Year-end: Chinese business in India

By GT staff reporters Source: Global Times Published: 2020/12/8 20:08:40

A bumpy 2020 with uncertainty ahead

Two women who often post videos on video-sharing app TikTok, shoot a video on a miniature cooking inside their house in Mumbai, India on July 1. Photo: VCG

Editor's Note:

In April, India amended its FDI policy, widely deemed as a firing shot against Chinese investment amid downward spiraling bilateral relations. Since then, New Delhi has intensified its push for an economic decoupling with Beijing, banning hundreds of Chinese apps including TikTok and WeChat, while reportedly delaying the clearance of Chinese goods at Indian ports. Now, after half a year, how is Chinese investment in India? The Global Times spoke with several Chinese entrepreneurs in India, trying to present a through picture of their bumpy roads of doing business there. This is the first of a four-part special year-end review by the Global Times' biz team.

The year of 2020 has been a tough year for Wan Tao (pseudonym), a Chinese tech entrepreneur who had spent three years investing and researching India's fintech industry.  

"I have thought of failure in India because of the fallout of COVID-19 pandemic, but grounding the investment plan due to local government's hostile policy was something I did not expect," Wan told the Global Times on Monday.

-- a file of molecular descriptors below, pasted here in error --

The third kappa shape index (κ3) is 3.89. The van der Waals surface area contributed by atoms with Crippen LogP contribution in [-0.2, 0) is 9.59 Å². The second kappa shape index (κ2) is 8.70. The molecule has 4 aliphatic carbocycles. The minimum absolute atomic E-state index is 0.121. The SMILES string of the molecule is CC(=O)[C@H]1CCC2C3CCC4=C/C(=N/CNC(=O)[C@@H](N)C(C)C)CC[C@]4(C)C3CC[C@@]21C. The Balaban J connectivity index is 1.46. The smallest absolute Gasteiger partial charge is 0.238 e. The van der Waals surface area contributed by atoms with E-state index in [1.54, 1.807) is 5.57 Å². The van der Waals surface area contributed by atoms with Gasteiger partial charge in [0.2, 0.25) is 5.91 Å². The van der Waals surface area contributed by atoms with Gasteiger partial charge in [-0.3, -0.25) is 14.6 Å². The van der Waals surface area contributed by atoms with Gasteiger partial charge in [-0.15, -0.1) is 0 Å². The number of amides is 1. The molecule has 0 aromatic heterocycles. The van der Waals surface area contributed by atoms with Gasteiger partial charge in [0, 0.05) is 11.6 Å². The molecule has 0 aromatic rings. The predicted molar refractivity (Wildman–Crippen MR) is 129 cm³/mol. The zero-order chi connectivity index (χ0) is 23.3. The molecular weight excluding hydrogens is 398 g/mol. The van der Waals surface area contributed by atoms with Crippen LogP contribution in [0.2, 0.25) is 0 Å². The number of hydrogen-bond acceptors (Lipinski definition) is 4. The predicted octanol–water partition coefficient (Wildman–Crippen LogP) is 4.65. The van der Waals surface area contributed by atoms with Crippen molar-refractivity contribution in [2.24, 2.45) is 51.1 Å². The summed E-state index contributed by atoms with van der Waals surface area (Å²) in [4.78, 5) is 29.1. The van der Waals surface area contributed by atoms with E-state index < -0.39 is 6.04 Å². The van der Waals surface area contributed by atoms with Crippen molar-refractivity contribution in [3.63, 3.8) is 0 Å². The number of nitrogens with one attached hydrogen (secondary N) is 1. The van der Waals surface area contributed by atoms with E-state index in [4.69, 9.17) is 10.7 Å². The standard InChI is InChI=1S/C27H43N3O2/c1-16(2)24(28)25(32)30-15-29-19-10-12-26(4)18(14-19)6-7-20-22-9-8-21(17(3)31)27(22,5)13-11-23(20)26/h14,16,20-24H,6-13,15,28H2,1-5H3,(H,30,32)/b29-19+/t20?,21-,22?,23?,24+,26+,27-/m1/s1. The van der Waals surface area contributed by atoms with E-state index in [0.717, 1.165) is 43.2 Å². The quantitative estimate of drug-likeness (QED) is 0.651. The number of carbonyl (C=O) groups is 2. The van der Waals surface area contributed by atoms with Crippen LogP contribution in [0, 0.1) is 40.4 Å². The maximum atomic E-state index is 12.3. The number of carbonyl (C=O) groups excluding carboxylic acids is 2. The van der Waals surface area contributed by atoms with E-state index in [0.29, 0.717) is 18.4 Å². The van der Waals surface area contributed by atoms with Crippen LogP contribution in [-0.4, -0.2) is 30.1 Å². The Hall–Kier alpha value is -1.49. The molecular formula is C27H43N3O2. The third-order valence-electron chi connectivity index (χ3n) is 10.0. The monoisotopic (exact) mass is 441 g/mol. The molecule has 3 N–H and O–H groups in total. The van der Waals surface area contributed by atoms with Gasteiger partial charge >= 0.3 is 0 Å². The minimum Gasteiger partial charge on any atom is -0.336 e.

In April, India amended its policy on foreign direct investment (FDI), requiring any investment from bordering countries to go through a government approval process. As China is the only neighbor with significant trade relations with India, the move is widely seen as one made to limit Chinese investment.

Wan described this recent policy as a "straw that broke the camel's back" dragging his business into bankruptcy. 

"Our liquidity evaporated, and we were unable to survive any longer. So, I made the ultimate decision to dissolve the Indian team and quit the market," Wan said, he was unwilling to discuss the process in detail. 

Wan's experience is just the tip of iceberg reflecting how Chinese business endeavors in India has undergone transformation over the course of 2020 on the heels of a China-India border dispute. Navigating these new circumstances, some Chinese entrepreneurs - most in the internet industry - were unable to endure, while others, in particular in the manufacturing industry, had already bottomed out from the "darkest hours."

During a series of interviews conducted by the Global Times, Chinese entrepreneurs - who had closely linked their future prospects to the direction of China-India relations, remained cool-headed and somewhat pessimistic on the Indian market.